First Prize, International Photojournalism: Essdras M. Suarez "Osveli's Story" Rocky Mountain News
First Prize, Domestic Television Broadcast: Geraldo Rivera, Susan Farkas "Women in Prison: Nowhere to Hide" NBC News
First Prize, International Television Broadcast: Diane Sawyer "The Unwanted Children of Russia" 20/20 (ABC News)
First Prize, International Radio Broadcast: Maria Emilia Martin "The Betrayal of Sister Dianna Ortiz" Latino USA (KUT-FM)
First Prize, Domestic Radio Broadcast: John Biewen "The Forgotten 14 Million" American RadioWorks
First Prize, Domestic Editorial Cartoon: Ted Rall Universal Press Syndicate
Honorable Mention, Photojournalism: Mona Reeder "A People in Peril" The Arizona Republic
Lifetime Achievement: Jack Nelson The Los Angeles Times

Previous awards[edit]

1999
  • Domestic Radio Broadcast, "Beyond Affliction: The Disability History Project", National Public Radio [23]
1998
  • Daniel A. Anderson, First Prize, Domestic Photojournalism (Motel Children)
  • Dan Perkins (Tom Tomorrow)
1995
1990
1989
1988
1987
1980
  • Sharon A. Myers for Faces Beyond the Fence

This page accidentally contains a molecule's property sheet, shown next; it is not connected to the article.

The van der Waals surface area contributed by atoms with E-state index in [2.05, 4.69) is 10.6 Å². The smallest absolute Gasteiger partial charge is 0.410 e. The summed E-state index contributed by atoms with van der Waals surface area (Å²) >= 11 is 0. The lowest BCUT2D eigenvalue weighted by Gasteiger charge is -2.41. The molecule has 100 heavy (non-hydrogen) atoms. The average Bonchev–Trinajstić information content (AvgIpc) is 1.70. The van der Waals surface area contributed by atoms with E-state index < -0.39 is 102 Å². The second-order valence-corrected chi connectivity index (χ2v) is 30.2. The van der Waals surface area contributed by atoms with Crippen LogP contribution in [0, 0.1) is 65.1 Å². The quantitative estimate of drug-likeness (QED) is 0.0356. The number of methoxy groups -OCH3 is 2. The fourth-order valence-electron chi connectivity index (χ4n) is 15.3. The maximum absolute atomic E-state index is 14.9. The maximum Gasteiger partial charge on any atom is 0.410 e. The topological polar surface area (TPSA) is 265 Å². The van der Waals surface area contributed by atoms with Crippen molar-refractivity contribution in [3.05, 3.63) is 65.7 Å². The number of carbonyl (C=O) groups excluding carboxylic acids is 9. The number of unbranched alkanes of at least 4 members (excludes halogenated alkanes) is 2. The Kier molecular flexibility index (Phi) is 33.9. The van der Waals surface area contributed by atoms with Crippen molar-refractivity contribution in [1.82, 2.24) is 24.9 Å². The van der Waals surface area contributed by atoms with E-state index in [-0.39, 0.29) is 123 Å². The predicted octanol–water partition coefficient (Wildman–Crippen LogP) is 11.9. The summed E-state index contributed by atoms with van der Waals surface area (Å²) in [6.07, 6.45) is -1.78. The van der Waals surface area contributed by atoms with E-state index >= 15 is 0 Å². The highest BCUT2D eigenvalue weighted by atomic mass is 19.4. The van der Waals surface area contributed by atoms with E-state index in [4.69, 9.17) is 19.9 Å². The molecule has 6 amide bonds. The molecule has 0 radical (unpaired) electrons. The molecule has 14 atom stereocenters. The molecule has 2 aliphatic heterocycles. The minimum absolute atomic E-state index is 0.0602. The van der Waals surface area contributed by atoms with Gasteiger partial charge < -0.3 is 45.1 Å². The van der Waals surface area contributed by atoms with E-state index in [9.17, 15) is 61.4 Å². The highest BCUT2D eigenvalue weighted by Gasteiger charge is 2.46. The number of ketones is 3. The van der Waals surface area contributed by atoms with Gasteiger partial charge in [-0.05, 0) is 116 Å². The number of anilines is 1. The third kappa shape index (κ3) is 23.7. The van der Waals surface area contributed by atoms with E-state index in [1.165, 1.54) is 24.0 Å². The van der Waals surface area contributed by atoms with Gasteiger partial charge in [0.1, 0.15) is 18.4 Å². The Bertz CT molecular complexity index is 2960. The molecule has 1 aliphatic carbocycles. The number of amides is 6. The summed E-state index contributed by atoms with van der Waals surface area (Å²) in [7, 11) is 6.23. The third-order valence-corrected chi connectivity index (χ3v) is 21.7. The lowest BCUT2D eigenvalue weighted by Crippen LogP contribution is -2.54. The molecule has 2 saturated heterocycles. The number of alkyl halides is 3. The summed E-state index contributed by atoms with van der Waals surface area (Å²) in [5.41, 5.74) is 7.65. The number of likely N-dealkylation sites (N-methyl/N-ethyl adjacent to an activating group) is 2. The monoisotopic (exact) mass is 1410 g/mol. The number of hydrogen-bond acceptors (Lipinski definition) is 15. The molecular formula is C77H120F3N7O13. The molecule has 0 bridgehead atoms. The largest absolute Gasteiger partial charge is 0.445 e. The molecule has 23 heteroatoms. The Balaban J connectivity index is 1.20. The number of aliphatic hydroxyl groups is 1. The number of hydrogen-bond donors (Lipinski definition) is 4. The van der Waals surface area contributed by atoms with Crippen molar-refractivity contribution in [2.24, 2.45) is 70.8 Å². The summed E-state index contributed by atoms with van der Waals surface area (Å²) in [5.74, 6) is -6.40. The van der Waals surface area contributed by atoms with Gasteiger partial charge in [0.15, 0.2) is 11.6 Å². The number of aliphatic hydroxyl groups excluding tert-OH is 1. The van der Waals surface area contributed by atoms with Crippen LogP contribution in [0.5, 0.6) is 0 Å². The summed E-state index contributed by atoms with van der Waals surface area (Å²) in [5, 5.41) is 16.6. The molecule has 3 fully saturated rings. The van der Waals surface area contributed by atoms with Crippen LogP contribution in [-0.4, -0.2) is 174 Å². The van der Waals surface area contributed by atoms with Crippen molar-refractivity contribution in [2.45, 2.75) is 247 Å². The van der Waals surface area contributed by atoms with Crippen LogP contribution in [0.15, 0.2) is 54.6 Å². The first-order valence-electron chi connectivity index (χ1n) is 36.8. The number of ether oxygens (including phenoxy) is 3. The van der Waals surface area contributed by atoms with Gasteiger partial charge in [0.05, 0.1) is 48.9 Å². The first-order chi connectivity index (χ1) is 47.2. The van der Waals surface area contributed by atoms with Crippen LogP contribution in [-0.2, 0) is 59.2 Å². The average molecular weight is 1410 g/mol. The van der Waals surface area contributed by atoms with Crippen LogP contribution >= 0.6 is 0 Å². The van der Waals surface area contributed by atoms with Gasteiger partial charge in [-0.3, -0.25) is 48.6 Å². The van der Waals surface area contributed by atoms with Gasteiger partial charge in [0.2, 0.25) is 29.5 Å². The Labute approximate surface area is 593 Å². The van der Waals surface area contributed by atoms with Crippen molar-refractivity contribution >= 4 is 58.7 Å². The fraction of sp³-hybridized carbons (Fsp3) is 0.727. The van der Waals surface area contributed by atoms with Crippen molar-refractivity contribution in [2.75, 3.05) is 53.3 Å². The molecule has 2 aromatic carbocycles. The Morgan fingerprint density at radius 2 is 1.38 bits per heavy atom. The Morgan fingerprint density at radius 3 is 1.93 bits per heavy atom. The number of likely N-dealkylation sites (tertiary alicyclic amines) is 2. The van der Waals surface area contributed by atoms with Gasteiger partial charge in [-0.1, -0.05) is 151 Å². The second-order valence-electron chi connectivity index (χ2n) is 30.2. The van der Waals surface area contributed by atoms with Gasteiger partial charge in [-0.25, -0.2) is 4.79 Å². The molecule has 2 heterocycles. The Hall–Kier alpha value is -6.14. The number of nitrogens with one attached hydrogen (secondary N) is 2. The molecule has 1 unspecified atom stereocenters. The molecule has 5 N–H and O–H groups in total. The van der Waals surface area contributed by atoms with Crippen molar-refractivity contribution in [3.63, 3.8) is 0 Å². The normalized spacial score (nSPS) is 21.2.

1977
1976
  • Citation was given to Thom Dickerson of KTRK “Requiem for a Dying Neighborhood”, was a documentary which described the decay in an area located in downtown Houston.
1971
1970

Notes[edit]

  1. ^ "Journalism Awards Archived 2010-01-09 at the Wayback Machine.", Robert F. Kennedy Center for Justice and Human Rights.
  2. ^ "Our Work", Robert F. Kennedy Center for Justice and Human Rights.
  3. ^ "Robert F. Kennedy Human Rights". 2018-03-02. Archived from the original on 2018-03-02. Retrieved 2018-03-15. 
  4. ^ http://rfkhumanrights.org/who-we-are/awards/2016-journalism-award/
  5. ^ http://rfkhumanrights.org/who-we-are/awards/2015-journalism-award/
  6. ^ http://rfkhumanrights.org/who-we-are/awards/2014-journalism-award/
  7. ^ http://rfkcenter.org/qprognosis-profitsq-by-ames-alexander-karen-garloch-joseph-neff-david-raynor-jim-walser-and-steve-riley-the-charlotte-observer-and-the-news-a-observer-5